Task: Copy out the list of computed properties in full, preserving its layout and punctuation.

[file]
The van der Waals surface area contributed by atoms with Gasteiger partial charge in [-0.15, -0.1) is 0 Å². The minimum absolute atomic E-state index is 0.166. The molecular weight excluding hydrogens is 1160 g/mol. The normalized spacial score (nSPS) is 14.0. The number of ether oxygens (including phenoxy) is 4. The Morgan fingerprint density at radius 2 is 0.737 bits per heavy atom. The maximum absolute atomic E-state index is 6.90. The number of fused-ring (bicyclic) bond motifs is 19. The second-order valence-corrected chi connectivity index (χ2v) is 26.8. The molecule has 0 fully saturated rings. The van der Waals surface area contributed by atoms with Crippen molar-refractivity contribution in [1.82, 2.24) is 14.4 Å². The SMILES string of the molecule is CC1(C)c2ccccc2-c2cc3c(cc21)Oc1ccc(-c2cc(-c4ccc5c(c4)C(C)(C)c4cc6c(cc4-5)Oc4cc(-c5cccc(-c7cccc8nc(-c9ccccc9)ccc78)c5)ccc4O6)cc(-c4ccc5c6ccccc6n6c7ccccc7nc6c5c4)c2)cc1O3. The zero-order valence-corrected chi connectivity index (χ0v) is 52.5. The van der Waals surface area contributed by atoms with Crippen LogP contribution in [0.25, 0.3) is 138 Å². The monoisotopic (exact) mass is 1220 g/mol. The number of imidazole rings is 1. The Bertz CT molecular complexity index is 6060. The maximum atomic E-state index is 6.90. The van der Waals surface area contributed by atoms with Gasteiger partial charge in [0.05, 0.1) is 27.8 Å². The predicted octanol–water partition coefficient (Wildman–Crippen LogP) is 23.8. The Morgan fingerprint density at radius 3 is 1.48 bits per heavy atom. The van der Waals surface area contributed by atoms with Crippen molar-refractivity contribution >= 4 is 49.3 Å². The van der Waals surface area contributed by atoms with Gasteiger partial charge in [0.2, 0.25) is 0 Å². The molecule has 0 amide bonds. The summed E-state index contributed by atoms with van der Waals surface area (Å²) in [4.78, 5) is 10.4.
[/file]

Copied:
The van der Waals surface area contributed by atoms with Gasteiger partial charge in [-0.15, -0.1) is 0 Å². The minimum absolute atomic E-state index is 0.166. The molecular weight excluding hydrogens is 1160 g/mol. The normalized spacial score (nSPS) is 14.0. The number of ether oxygens (including phenoxy) is 4. The Morgan fingerprint density at radius 2 is 0.737 bits per heavy atom. The maximum absolute atomic E-state index is 6.90. The number of fused-ring (bicyclic) bond motifs is 19. The second-order valence-corrected chi connectivity index (χ2v) is 26.8. The molecule has 0 fully saturated rings. The van der Waals surface area contributed by atoms with Crippen molar-refractivity contribution in [1.82, 2.24) is 14.4 Å². The SMILES string of the molecule is CC1(C)c2ccccc2-c2cc3c(cc21)Oc1ccc(-c2cc(-c4ccc5c(c4)C(C)(C)c4cc6c(cc4-5)Oc4cc(-c5cccc(-c7cccc8nc(-c9ccccc9)ccc78)c5)ccc4O6)cc(-c4ccc5c6ccccc6n6c7ccccc7nc6c5c4)c2)cc1O3. The zero-order valence-corrected chi connectivity index (χ0v) is 52.5. The van der Waals surface area contributed by atoms with Crippen LogP contribution in [0.25, 0.3) is 138 Å². The monoisotopic (exact) mass is 1220 g/mol. The number of imidazole rings is 1. The Bertz CT molecular complexity index is 6060. The maximum atomic E-state index is 6.90. The van der Waals surface area contributed by atoms with Gasteiger partial charge in [0.05, 0.1) is 27.8 Å². The predicted octanol–water partition coefficient (Wildman–Crippen LogP) is 23.8. The Morgan fingerprint density at radius 3 is 1.48 bits per heavy atom. The van der Waals surface area contributed by atoms with Crippen molar-refractivity contribution >= 4 is 49.3 Å². The van der Waals surface area contributed by atoms with Gasteiger partial charge in [0.2, 0.25) is 0 Å². The molecule has 0 amide bonds. The summed E-state index contributed by atoms with van der Waals surface area (Å²) in [4.78, 5) is 10.4.